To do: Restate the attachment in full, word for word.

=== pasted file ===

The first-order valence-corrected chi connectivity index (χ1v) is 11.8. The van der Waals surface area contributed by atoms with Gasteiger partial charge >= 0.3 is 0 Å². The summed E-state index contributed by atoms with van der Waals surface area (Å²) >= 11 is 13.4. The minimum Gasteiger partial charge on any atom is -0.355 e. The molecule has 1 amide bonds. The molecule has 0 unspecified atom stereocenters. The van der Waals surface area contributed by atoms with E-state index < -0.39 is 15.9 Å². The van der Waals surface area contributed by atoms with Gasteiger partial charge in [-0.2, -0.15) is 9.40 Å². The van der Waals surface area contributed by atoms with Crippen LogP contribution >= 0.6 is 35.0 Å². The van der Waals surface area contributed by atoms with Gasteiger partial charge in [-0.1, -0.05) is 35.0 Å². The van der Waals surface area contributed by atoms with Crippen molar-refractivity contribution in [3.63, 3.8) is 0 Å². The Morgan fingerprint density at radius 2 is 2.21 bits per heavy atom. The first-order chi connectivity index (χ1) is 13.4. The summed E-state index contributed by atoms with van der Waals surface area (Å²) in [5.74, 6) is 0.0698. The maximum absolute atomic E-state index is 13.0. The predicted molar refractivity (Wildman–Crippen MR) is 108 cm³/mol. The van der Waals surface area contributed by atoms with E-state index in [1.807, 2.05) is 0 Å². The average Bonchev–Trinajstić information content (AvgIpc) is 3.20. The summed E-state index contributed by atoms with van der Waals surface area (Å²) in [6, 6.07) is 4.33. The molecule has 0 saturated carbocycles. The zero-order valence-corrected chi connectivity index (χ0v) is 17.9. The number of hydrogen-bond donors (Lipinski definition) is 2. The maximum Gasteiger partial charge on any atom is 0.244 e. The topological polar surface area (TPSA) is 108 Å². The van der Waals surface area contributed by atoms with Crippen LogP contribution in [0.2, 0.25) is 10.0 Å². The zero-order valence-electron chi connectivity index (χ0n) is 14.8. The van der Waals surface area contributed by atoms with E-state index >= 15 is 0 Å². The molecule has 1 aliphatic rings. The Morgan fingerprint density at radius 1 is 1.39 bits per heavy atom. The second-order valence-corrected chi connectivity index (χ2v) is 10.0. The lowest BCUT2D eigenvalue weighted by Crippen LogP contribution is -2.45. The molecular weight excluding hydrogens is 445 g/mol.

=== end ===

The first-order valence-corrected chi connectivity index (χ1v) is 11.8. The van der Waals surface area contributed by atoms with Gasteiger partial charge >= 0.3 is 0 Å². The summed E-state index contributed by atoms with van der Waals surface area (Å²) >= 11 is 13.4. The minimum Gasteiger partial charge on any atom is -0.355 e. The molecule has 1 amide bonds. The molecule has 0 unspecified atom stereocenters. The van der Waals surface area contributed by atoms with E-state index < -0.39 is 15.9 Å². The van der Waals surface area contributed by atoms with Gasteiger partial charge in [-0.2, -0.15) is 9.40 Å². The van der Waals surface area contributed by atoms with Crippen LogP contribution >= 0.6 is 35.0 Å². The van der Waals surface area contributed by atoms with Gasteiger partial charge in [-0.1, -0.05) is 35.0 Å². The van der Waals surface area contributed by atoms with Crippen molar-refractivity contribution in [3.63, 3.8) is 0 Å². The Morgan fingerprint density at radius 2 is 2.21 bits per heavy atom. The first-order chi connectivity index (χ1) is 13.4. The summed E-state index contributed by atoms with van der Waals surface area (Å²) in [5.74, 6) is 0.0698. The maximum absolute atomic E-state index is 13.0. The predicted molar refractivity (Wildman–Crippen MR) is 108 cm³/mol. The van der Waals surface area contributed by atoms with E-state index in [1.807, 2.05) is 0 Å². The average Bonchev–Trinajstić information content (AvgIpc) is 3.20. The summed E-state index contributed by atoms with van der Waals surface area (Å²) in [6, 6.07) is 4.33. The molecule has 0 saturated carbocycles. The zero-order valence-corrected chi connectivity index (χ0v) is 17.9. The number of hydrogen-bond donors (Lipinski definition) is 2. The maximum Gasteiger partial charge on any atom is 0.244 e. The topological polar surface area (TPSA) is 108 Å². The van der Waals surface area contributed by atoms with Crippen LogP contribution in [0.2, 0.25) is 10.0 Å². The zero-order valence-electron chi connectivity index (χ0n) is 14.8. The van der Waals surface area contributed by atoms with E-state index >= 15 is 0 Å². The molecule has 1 aliphatic rings. The Morgan fingerprint density at radius 1 is 1.39 bits per heavy atom. The second-order valence-corrected chi connectivity index (χ2v) is 10.0. The lowest BCUT2D eigenvalue weighted by Crippen LogP contribution is -2.45. The molecular weight excluding hydrogens is 445 g/mol.